To Strengthen Your Message, Focus on One Message at a Time

To Strengthen Your Message, Focus on One Message at a Time

Focus on one message at a time to strengthen your message.

How to Strengthen Your Message Map

Here’s a crucial rule about Message Maps: your home base can convey only one main message – never two or more. Why? Because if you try to communicate multiple messages, it’s unlikely that audiences will retain your message.

Multiple messages require too much mental effort from audiences. They’re too taxing for people, a Kantar Millward Brown study of advertising shows. That’s why you need to strengthen your Message Map by choosing only one home base, one main message.

The more messages you try and communicate the lower the likelihood of communicating any single message
Millward Brown’s studies show only one message at a time can be delivered effectively.

As Seth Godin says, “If you try to say three things, we will hear nothing. Because most of the time, we’re hardly listening.”

To strengthen your Message Map, focus relentlessly on delivering one singular message, advises cognitive neuroscientist, Dr. Carmen Simon. Trying to make multiple points leads to losing your audience’s attention, she says.

That’s why you need to create one home base message and keep it consistent.

“For us consistency is everything,” says Alan Bethke, Subaru’s senior vice president for marketing.

Audiences Seek More Rewards, Less Effort

Successful messages do two jobs well: they maximize the promised reward and minimize the effort to gain it. Wilbur Schramm, a pioneer in communications studies at the University of Illinois, created his Fraction of Selection to illustrate this idea:

Wilbur Schramm’s Fraction of Selection shows how to increase the audience’s consumption of your content.

The reward equals the benefits your audience expects to get. It directly answers the audience’s first question, what’s in it for me?

To strengthen your Message Map and get audiences to embrace your message, minimize their effort. How? By learning what are your audiences’ needs and concerns, answering their key questions, and speaking their language. Never talk over their heads. Never talk down to them.

More reward and less effort describe the dynamics of successful human communications. To build acceptance of your message, use both levers:

  • Increase the audience’s expectation of reward.
  • Reduce the effort required to attain that reward.

Keep Your Message Completely Consistent

When you repeat your message consistently, it breaks through and gets remembered. Repetition helps messages land in the audience’s hearts and minds, especially when they maximize reward and minimize effort for the audience.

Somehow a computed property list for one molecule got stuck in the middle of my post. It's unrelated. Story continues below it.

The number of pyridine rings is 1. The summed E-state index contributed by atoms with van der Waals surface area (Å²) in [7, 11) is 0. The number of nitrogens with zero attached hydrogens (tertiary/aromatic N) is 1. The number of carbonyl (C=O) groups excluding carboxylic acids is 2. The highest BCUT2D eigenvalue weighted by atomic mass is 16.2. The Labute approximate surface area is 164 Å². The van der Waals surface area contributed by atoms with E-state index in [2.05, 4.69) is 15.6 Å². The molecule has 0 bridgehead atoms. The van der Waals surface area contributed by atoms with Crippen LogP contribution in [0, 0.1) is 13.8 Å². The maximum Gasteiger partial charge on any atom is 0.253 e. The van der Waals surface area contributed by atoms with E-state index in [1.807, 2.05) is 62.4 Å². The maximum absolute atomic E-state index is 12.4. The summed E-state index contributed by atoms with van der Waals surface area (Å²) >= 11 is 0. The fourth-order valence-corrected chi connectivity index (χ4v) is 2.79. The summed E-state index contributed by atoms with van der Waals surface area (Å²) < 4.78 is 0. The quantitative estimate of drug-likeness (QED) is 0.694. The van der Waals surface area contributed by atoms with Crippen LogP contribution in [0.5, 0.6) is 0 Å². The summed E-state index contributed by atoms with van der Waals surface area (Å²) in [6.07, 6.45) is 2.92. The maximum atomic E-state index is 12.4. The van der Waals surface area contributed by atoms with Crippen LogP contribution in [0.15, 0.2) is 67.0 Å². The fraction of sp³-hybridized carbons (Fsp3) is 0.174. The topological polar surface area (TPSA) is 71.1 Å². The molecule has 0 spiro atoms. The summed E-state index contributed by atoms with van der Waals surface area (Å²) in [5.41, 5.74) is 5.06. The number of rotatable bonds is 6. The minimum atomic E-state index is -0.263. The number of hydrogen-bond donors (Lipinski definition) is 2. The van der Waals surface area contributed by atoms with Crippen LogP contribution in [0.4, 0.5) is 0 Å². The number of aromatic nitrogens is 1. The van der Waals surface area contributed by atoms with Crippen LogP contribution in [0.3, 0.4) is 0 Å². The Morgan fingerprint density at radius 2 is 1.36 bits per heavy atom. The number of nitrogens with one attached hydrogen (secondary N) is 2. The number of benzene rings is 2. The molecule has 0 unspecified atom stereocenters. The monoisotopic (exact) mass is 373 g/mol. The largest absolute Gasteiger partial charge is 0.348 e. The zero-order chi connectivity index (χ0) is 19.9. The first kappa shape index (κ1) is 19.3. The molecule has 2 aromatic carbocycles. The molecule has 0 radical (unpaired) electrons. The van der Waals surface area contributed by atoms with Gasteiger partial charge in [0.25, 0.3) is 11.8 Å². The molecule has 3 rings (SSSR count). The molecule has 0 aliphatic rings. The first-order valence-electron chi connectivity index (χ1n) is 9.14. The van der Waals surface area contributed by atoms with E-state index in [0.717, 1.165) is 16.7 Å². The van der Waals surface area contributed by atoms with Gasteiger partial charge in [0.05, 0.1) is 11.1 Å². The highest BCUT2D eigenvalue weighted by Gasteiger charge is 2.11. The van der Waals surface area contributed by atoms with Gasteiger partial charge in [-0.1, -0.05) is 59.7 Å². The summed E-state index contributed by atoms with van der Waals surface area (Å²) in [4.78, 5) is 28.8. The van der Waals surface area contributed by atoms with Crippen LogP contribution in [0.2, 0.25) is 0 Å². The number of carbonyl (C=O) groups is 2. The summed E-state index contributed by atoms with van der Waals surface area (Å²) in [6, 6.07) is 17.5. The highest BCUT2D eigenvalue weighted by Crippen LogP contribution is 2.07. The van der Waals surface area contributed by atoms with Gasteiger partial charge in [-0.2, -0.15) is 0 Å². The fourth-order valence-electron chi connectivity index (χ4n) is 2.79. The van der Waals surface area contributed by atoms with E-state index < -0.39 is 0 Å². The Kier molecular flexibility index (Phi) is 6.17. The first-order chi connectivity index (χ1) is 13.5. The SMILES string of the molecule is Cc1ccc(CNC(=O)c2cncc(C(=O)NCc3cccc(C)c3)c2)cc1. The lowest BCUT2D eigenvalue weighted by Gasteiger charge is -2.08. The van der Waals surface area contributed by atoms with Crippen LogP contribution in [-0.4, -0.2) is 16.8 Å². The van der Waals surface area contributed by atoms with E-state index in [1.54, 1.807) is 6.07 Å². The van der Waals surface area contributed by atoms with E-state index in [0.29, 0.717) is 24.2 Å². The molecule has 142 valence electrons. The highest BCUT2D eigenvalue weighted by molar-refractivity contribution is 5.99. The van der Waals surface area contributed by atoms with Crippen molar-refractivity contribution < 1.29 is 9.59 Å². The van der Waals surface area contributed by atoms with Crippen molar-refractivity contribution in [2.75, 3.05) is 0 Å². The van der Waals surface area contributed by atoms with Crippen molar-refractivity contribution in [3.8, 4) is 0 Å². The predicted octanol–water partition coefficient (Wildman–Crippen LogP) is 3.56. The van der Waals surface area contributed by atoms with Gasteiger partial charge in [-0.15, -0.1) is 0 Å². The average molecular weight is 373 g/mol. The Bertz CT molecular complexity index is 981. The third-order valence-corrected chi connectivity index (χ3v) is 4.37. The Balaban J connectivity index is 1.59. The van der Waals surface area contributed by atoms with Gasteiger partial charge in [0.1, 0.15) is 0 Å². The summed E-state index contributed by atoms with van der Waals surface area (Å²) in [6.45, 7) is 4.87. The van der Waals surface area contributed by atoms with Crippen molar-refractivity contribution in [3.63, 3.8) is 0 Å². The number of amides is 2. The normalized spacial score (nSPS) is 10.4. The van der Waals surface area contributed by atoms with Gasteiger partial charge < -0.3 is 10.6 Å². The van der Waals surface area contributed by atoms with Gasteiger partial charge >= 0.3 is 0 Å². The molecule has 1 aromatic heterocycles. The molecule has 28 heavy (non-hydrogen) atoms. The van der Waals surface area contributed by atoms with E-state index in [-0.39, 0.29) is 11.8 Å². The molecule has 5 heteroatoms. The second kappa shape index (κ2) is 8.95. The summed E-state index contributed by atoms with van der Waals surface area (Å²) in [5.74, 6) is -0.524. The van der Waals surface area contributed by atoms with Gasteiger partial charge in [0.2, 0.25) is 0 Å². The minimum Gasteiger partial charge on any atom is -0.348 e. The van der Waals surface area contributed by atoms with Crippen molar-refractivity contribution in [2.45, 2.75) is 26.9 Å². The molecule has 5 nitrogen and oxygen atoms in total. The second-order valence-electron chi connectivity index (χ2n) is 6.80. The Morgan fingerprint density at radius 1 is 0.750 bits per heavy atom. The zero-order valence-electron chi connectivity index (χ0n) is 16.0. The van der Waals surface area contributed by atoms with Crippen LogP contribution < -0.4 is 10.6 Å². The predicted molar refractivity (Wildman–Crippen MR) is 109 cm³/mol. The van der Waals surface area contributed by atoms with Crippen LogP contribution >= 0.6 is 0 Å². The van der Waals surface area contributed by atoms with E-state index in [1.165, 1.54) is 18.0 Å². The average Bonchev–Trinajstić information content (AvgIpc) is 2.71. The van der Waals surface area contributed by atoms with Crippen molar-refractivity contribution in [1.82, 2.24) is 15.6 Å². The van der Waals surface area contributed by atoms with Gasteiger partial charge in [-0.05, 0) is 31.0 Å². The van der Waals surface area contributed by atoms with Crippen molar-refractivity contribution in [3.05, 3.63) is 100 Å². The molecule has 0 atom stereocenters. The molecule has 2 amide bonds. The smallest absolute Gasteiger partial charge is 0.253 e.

To get audiences to believe you requires you to build credibility. Consistency is the path to credibility, Dr. Simon notes.

When your message stays consistent, it can earn a spot in the brain’s place cells, which never run out of capacity. Since inconsistent messages get stored in short-term memory, they’re much more likely to be forgotten.

Consistency leads to audiences getting comfortable with your message.

As Daniel Kahneman wrote, “People prefer their sources of information to be highly correlated. Then all the messages you get are consistent with each other and you’re comfortable.”

To Strengthen Your Message, Never Overpromise

Caution: never, ever promise more rewards than you will actually deliver. For example, click-bait headlines promise a bit of information that clicking on them does not reveal. Click-bait is designed to lure in, then disappoint, people.

Overpromising and underdelivering are simply unethical. Yes, certain salespersons and politicians get away with it for a while. But sooner or later, overpromising sets them up for a fall. It hurts them and sullies the reputations of honest people by increasing audiences’ skepticism – hard to imagine, given how skeptical people already are.

With a Message Map, you improve the odds that your message will land on fertile ground and take root. By following these few simple rules, you strengthen your Message Map.

That’s how you help audiences to understand, accept and remember your message. People act only on the messages they remember, not those they forget.

When you deliver one message consistently over time, you gain the credibility to make it stick in your audience’s hearts and minds. That’s what Message Maps are all about.

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